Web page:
Professional Training Services that teach the children skills that can help them in the real world.

GSS is a premier organization that offers excellent support and comprehensive to parents in New York City, but does not function outside of New York.

The American Academy of Child and Adolescent Psychiatry (AACAP) is a national organization of psychiatrists and other mental health professionals that has developed resources for parents and teachers of EBD children. AACAP provides several resources for the parents of children with an EBD. The Facts for Families link is designed to provide up-to-date information on psychiatric issues that…

Sources Used in Documents:

References

American Academy of Child and Adolescent Psychiatry. (2015). AACAP homepage. Retrieved on March 25, 2015 from http://www.aacap.org/Default.aspx.

Center for Parent Information and Resources. (2015). About CPIR. Retrieved on March 25, 2015

from http://www.parentcenterhub.org/about-us/.

Child Developmental Institute. (2015). Retrieved on March 25, 2015 from http://childdevelopmentinfo.com/about/#ixzz3Vxc3I9rt.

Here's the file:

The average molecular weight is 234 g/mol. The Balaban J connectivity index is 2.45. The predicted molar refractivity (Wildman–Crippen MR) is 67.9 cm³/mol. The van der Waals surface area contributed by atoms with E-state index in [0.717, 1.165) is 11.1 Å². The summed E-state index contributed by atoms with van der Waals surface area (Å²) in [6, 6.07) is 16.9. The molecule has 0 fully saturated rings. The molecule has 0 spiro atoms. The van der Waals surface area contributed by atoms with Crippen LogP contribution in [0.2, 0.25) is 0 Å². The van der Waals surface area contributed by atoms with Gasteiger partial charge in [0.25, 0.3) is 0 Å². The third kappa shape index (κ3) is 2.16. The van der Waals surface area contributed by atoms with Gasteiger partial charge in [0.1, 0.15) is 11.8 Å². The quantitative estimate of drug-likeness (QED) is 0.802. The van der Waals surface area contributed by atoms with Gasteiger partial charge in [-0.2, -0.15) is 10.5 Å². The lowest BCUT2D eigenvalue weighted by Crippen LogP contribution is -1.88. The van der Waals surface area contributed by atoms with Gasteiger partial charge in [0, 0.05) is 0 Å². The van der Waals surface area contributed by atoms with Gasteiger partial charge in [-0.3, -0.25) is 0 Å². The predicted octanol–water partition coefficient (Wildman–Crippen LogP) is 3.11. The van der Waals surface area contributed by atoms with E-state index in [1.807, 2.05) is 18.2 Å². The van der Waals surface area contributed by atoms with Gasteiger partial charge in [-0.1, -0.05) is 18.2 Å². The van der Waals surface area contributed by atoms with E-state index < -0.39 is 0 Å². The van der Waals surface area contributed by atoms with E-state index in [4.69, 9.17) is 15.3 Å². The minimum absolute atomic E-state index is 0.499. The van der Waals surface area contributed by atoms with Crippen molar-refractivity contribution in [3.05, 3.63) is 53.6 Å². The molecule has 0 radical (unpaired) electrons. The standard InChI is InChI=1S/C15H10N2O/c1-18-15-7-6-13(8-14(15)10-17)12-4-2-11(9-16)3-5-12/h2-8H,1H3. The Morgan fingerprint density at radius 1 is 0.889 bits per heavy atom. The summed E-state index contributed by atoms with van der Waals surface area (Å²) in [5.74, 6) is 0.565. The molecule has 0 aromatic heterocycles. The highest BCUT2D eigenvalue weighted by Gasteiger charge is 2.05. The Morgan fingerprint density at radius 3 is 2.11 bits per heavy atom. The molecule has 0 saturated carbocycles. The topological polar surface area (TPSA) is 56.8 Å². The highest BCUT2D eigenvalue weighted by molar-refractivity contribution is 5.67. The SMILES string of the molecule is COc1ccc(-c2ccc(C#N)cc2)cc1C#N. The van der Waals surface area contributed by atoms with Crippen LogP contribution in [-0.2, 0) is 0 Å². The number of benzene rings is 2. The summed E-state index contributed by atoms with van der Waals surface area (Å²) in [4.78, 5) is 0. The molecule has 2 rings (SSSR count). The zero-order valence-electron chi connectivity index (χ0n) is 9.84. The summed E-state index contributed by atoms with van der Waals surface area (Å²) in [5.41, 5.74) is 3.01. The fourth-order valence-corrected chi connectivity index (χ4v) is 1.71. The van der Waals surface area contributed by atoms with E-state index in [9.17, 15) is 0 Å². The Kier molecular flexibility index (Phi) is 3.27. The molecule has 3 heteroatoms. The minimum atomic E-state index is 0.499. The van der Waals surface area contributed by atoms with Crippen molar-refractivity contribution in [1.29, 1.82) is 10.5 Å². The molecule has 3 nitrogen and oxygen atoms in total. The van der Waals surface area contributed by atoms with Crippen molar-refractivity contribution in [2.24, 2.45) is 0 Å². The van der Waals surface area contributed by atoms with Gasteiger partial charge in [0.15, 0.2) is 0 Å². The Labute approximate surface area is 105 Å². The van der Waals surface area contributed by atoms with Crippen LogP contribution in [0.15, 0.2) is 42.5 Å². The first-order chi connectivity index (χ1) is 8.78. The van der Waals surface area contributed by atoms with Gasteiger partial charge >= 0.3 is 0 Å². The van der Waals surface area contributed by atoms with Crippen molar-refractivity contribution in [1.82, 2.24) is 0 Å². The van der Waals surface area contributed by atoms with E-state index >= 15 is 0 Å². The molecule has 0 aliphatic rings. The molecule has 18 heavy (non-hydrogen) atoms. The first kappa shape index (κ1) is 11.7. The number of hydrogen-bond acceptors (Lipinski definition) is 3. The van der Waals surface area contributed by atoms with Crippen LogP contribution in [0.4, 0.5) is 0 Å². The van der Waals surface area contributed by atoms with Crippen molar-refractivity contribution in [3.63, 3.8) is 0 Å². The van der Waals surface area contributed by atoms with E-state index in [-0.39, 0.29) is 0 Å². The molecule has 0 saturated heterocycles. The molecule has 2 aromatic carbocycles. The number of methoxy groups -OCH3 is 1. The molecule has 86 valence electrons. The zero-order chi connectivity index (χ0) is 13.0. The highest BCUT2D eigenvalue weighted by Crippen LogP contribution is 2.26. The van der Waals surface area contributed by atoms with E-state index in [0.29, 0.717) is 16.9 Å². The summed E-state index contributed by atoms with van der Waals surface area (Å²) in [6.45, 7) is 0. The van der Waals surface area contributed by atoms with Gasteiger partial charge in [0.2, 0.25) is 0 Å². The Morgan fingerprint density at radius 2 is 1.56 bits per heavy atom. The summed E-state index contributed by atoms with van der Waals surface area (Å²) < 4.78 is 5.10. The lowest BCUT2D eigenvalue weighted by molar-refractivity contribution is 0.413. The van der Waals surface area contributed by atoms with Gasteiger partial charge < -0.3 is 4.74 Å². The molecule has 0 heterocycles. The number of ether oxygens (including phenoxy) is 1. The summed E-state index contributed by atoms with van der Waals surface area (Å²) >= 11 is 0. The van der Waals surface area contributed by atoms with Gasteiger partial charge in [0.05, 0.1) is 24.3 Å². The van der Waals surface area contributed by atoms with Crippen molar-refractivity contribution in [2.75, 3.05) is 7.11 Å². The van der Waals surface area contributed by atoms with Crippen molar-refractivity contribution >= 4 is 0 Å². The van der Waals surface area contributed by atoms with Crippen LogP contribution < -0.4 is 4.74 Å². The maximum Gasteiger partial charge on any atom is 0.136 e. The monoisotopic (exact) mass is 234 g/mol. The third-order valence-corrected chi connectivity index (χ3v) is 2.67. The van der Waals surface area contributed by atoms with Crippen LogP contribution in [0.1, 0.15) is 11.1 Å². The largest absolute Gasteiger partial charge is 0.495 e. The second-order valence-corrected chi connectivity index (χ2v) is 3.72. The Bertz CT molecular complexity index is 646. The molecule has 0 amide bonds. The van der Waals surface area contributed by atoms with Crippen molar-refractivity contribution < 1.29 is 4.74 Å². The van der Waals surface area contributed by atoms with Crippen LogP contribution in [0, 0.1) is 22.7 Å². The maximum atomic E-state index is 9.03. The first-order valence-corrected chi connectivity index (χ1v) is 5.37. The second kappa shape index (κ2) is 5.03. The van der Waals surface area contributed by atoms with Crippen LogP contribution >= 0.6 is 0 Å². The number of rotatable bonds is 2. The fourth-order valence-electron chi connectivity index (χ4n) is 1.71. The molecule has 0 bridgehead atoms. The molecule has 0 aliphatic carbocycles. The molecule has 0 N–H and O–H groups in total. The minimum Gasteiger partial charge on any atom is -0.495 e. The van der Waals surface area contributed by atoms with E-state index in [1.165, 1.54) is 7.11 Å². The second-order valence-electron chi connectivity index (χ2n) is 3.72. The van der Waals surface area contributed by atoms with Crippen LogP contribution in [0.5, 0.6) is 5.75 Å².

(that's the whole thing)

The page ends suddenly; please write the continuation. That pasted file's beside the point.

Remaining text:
Easter Seals. (2015). Retrieved on March 26, 2015 from http://www.easterseals.com/who-we-
Good Shepherd Services. (2008). Programs and services. Retrieved on March 26, 2015 from http://www.goodshepherds.org/programs.html.
National Alliance of Mental Illness. (2015). Retrieved on March 26, 2015 from http://www.nami.org/.
National Federation of Families for Children's Mental Health. (2015). About the national federation of families. Retrieved on March 26, 2015 from http://www.ffcmh.org/aboutus.
Pinterest.com. (2015). Retrieved on March 25, 2015 from https://www.pinterest.com/carrie5517/for-parents-and-teachers-to-help-support-children-/.
Team of Advocates for Special Kids. (2015). TASK. Retrieved march 25, from http://www.taskca.org/index.html.
Though the Looking Glass Services. (2015). Retrieved on March 25, 2015 from http://www.lookingglass.org/.